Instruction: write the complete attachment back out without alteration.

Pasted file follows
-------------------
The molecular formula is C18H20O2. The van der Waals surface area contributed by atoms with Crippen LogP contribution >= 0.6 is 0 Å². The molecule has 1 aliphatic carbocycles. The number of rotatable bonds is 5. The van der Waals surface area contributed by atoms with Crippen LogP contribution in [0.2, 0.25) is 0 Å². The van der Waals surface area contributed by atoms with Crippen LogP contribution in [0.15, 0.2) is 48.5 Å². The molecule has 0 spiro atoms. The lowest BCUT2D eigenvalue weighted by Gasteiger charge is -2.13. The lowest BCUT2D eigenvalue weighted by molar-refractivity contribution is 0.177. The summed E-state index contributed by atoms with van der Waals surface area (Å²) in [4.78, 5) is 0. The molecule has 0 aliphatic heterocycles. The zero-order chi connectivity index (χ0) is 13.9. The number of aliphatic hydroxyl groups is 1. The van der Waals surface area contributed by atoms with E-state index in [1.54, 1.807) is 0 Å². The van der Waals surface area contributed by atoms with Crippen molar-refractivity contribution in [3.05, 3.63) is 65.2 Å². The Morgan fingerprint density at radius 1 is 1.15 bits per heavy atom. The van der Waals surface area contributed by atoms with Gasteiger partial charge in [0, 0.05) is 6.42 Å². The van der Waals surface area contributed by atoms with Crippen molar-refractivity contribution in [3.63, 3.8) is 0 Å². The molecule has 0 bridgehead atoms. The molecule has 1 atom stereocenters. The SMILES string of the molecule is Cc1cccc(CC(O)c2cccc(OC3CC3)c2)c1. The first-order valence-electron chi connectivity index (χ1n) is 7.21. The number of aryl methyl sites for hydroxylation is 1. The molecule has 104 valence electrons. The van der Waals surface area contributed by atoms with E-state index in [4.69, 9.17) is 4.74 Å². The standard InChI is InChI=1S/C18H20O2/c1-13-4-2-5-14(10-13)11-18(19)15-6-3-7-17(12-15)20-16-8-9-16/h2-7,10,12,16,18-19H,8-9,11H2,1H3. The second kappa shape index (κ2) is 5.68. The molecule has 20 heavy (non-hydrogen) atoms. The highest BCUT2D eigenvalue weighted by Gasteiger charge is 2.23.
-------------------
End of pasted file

The molecular formula is C18H20O2. The van der Waals surface area contributed by atoms with Crippen LogP contribution >= 0.6 is 0 Å². The molecule has 1 aliphatic carbocycles. The number of rotatable bonds is 5. The van der Waals surface area contributed by atoms with Crippen LogP contribution in [0.2, 0.25) is 0 Å². The van der Waals surface area contributed by atoms with Crippen LogP contribution in [0.15, 0.2) is 48.5 Å². The molecule has 0 spiro atoms. The lowest BCUT2D eigenvalue weighted by Gasteiger charge is -2.13. The lowest BCUT2D eigenvalue weighted by molar-refractivity contribution is 0.177. The summed E-state index contributed by atoms with van der Waals surface area (Å²) in [4.78, 5) is 0. The molecule has 0 aliphatic heterocycles. The zero-order chi connectivity index (χ0) is 13.9. The number of aliphatic hydroxyl groups is 1. The van der Waals surface area contributed by atoms with E-state index in [1.54, 1.807) is 0 Å². The van der Waals surface area contributed by atoms with Crippen molar-refractivity contribution in [3.05, 3.63) is 65.2 Å². The Morgan fingerprint density at radius 1 is 1.15 bits per heavy atom. The van der Waals surface area contributed by atoms with Gasteiger partial charge in [0, 0.05) is 6.42 Å². The van der Waals surface area contributed by atoms with Crippen molar-refractivity contribution in [3.63, 3.8) is 0 Å². The molecule has 0 bridgehead atoms. The molecule has 1 atom stereocenters. The SMILES string of the molecule is Cc1cccc(CC(O)c2cccc(OC3CC3)c2)c1. The first-order valence-electron chi connectivity index (χ1n) is 7.21. The number of aryl methyl sites for hydroxylation is 1. The molecule has 104 valence electrons. The van der Waals surface area contributed by atoms with E-state index in [4.69, 9.17) is 4.74 Å². The standard InChI is InChI=1S/C18H20O2/c1-13-4-2-5-14(10-13)11-18(19)15-6-3-7-17(12-15)20-16-8-9-16/h2-7,10,12,16,18-19H,8-9,11H2,1H3. The second kappa shape index (κ2) is 5.68. The molecule has 20 heavy (non-hydrogen) atoms. The highest BCUT2D eigenvalue weighted by Gasteiger charge is 2.23.